Materials and Methods

Viruses and plants

Tobacco mosaic virus (genus Tobamovirus) strain U1 (TMV-U1; type strain), TMV strain U2 (currently known as Tobacco mild green mosaic virus, TMGMV-U2; [23], Flavum [24,25], TMV-CP(-) (coat protein-deficient TMV; [5] and TMV-30B (TMV-U1-derived viral gene expression vector with coat protein from TMGMV-U5;[26]) are laboratory strains that have previously been described; TMGMV is a designation of a group of tobamovirus isolates that are serologically similar. Strain U2 was originally found as a component of U1 population [23] whereas U5 designated a virus isolated from N. glauca [27]. Nicotiana tabacum cv. Xanthi-nc. (necrotic host for tobamoviruses except the Obuda strain) and Nicotiana megalosiphon (obtained from prof. V.A. Sisson; North Carolina State University, USA) were used as host plants. N. suaveolens is a species native to the Australian continent, and a hybrid form of a cross between N. suaveolens (n = 16) and N. fragrans (n = 24) [21]. It belongs to a subgenus Nicotiana, and has no known species with known resistance gene(s). Transgenic nahG plants (created in the background of N. tabacum cv. Xanthi-nc.; [28] encode salicylate hydroxylate that hydrolyzes salicylic acid.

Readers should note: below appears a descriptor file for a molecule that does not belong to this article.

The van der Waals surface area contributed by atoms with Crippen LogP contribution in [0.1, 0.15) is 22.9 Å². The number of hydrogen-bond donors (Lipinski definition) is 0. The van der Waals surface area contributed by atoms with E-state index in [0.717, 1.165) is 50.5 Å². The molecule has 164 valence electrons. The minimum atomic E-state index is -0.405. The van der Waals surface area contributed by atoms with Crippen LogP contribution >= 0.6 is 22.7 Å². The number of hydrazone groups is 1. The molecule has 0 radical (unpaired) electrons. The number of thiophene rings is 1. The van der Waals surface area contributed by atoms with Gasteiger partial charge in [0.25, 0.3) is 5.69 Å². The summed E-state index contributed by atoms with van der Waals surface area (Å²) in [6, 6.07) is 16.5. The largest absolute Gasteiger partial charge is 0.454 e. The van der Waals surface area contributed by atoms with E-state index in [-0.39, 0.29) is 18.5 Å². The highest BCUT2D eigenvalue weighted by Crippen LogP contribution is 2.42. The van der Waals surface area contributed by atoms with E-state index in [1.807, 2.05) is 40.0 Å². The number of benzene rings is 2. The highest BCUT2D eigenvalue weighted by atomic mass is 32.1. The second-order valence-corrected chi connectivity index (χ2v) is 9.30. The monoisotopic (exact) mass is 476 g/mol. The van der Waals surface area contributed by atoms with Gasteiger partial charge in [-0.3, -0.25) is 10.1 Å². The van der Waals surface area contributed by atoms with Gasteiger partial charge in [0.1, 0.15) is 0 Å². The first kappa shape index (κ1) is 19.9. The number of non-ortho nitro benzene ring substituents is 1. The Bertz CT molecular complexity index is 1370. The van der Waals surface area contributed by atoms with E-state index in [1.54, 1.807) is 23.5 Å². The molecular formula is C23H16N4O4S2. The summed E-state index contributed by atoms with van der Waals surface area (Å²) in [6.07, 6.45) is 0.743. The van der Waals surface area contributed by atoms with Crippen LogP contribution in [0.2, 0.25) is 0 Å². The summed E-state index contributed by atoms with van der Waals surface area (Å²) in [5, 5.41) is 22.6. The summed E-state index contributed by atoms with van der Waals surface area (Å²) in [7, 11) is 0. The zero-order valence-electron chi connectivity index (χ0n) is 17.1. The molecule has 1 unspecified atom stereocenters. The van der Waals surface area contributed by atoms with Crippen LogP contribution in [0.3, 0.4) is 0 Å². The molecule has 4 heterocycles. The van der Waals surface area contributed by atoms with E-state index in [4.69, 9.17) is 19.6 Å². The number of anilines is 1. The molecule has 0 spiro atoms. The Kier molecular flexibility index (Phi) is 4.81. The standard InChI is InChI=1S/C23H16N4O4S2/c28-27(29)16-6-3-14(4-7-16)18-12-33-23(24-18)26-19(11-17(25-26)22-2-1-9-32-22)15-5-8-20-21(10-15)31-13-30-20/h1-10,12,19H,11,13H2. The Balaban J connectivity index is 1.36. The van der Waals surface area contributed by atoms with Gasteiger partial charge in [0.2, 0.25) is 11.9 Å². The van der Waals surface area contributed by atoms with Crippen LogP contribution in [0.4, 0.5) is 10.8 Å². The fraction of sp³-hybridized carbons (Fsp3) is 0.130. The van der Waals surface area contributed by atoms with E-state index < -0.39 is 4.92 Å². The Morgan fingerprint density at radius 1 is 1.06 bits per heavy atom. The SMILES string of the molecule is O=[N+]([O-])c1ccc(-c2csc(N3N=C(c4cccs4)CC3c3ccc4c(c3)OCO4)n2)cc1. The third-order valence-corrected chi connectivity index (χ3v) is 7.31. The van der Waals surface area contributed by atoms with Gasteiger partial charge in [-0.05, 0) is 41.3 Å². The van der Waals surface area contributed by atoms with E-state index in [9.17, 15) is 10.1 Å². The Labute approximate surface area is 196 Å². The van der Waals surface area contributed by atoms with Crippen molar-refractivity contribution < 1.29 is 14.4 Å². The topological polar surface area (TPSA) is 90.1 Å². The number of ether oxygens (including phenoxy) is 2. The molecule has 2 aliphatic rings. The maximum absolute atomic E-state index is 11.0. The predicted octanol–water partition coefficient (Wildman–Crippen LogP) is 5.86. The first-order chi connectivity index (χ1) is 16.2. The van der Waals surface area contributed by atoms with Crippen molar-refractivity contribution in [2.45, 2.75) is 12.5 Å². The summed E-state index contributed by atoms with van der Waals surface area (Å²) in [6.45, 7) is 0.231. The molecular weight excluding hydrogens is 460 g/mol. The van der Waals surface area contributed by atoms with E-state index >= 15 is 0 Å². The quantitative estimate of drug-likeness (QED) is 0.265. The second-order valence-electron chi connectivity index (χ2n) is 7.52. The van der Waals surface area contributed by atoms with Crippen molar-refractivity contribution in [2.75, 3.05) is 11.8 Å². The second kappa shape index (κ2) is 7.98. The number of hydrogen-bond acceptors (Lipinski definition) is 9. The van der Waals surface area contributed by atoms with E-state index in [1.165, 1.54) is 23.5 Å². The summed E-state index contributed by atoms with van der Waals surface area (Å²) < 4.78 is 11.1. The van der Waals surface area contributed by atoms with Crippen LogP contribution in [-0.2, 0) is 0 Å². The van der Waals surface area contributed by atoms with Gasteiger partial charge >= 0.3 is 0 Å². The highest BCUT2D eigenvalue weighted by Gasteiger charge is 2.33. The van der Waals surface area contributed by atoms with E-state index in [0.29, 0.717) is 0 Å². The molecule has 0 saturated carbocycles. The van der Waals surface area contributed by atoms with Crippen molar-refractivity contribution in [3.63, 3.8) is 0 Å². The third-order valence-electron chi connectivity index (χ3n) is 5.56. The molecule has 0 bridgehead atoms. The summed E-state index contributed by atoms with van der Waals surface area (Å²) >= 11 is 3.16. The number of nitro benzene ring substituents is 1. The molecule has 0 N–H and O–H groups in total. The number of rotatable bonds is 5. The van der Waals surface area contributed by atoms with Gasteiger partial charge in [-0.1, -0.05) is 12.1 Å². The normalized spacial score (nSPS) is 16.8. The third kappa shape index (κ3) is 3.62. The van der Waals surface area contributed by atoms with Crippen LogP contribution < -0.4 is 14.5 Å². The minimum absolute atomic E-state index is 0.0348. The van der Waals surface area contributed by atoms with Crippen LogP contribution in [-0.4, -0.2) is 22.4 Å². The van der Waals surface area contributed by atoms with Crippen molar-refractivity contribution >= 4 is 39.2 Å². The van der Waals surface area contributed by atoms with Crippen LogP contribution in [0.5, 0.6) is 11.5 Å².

Plant growth and virus inoculations

Inoculated plants were kept in a greenhouse at 22-25oC temperature with a 16-h photoperiod or as indicated. Primary leaves of 4 to 7 weeks old Nicotiana megalosiphon were mechanically inoculated with Carborundum as abrasive. Temperature-dependence of HR in N. suaveolens was tested by shifting TMV-inoculated plants to +32oC. Lesion size was measured by ocular micrometer and in average, 30 lesions in four individual leaves were counted in 3-4 independent sets of experiments. Virus titer was adjusted appropriately by serial dilution when counting individual lesions. Normally, dilution resulting in 10 lesions per leaf was used when measuring the size of lesions (to avoid overlapping regions). Lesion growth was followed for up to 7 days. The movement of the virus to the upper, un-inoculated leaves was recorded at days post-inoculation (d p.i).